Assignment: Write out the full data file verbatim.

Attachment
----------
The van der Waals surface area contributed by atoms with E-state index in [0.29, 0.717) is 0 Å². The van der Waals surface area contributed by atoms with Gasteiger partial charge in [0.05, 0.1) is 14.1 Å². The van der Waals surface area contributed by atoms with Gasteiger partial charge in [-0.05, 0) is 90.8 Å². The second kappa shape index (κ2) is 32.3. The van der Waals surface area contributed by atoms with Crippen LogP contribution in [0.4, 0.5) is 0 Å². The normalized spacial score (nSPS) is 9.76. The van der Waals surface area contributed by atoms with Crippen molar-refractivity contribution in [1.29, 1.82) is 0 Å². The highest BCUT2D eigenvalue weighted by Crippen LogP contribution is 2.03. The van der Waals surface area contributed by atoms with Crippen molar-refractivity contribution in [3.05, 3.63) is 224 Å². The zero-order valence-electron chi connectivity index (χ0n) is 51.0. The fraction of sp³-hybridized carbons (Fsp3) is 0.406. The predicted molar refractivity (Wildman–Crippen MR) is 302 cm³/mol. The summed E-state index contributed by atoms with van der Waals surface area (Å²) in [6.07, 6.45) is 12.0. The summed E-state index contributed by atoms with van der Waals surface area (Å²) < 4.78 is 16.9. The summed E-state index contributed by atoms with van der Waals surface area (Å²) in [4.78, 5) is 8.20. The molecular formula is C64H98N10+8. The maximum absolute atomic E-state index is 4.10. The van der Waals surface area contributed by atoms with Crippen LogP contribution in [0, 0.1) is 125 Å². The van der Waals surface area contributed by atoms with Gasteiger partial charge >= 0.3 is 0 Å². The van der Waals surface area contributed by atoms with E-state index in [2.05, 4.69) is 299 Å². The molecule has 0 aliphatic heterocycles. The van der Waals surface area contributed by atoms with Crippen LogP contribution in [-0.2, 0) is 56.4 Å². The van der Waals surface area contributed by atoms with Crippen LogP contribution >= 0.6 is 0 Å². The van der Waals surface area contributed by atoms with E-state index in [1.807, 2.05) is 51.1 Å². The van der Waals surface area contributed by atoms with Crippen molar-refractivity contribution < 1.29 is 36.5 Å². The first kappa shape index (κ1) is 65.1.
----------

The van der Waals surface area contributed by atoms with E-state index in [0.29, 0.717) is 0 Å². The van der Waals surface area contributed by atoms with Gasteiger partial charge in [0.05, 0.1) is 14.1 Å². The van der Waals surface area contributed by atoms with Gasteiger partial charge in [-0.05, 0) is 90.8 Å². The second kappa shape index (κ2) is 32.3. The van der Waals surface area contributed by atoms with Crippen LogP contribution in [0.4, 0.5) is 0 Å². The normalized spacial score (nSPS) is 9.76. The van der Waals surface area contributed by atoms with Crippen molar-refractivity contribution in [1.29, 1.82) is 0 Å². The highest BCUT2D eigenvalue weighted by Crippen LogP contribution is 2.03. The van der Waals surface area contributed by atoms with Crippen molar-refractivity contribution in [3.05, 3.63) is 224 Å². The zero-order valence-electron chi connectivity index (χ0n) is 51.0. The fraction of sp³-hybridized carbons (Fsp3) is 0.406. The predicted molar refractivity (Wildman–Crippen MR) is 302 cm³/mol. The summed E-state index contributed by atoms with van der Waals surface area (Å²) in [6.07, 6.45) is 12.0. The summed E-state index contributed by atoms with van der Waals surface area (Å²) < 4.78 is 16.9. The summed E-state index contributed by atoms with van der Waals surface area (Å²) in [4.78, 5) is 8.20. The molecular formula is C64H98N10+8. The maximum absolute atomic E-state index is 4.10. The van der Waals surface area contributed by atoms with Crippen LogP contribution in [0, 0.1) is 125 Å². The van der Waals surface area contributed by atoms with Gasteiger partial charge >= 0.3 is 0 Å². The van der Waals surface area contributed by atoms with E-state index in [2.05, 4.69) is 299 Å². The molecule has 0 aliphatic heterocycles. The van der Waals surface area contributed by atoms with Crippen LogP contribution in [-0.2, 0) is 56.4 Å². The van der Waals surface area contributed by atoms with Crippen LogP contribution >= 0.6 is 0 Å². The van der Waals surface area contributed by atoms with E-state index in [1.807, 2.05) is 51.1 Å². The van der Waals surface area contributed by atoms with Crippen molar-refractivity contribution < 1.29 is 36.5 Å². The first kappa shape index (κ1) is 65.1.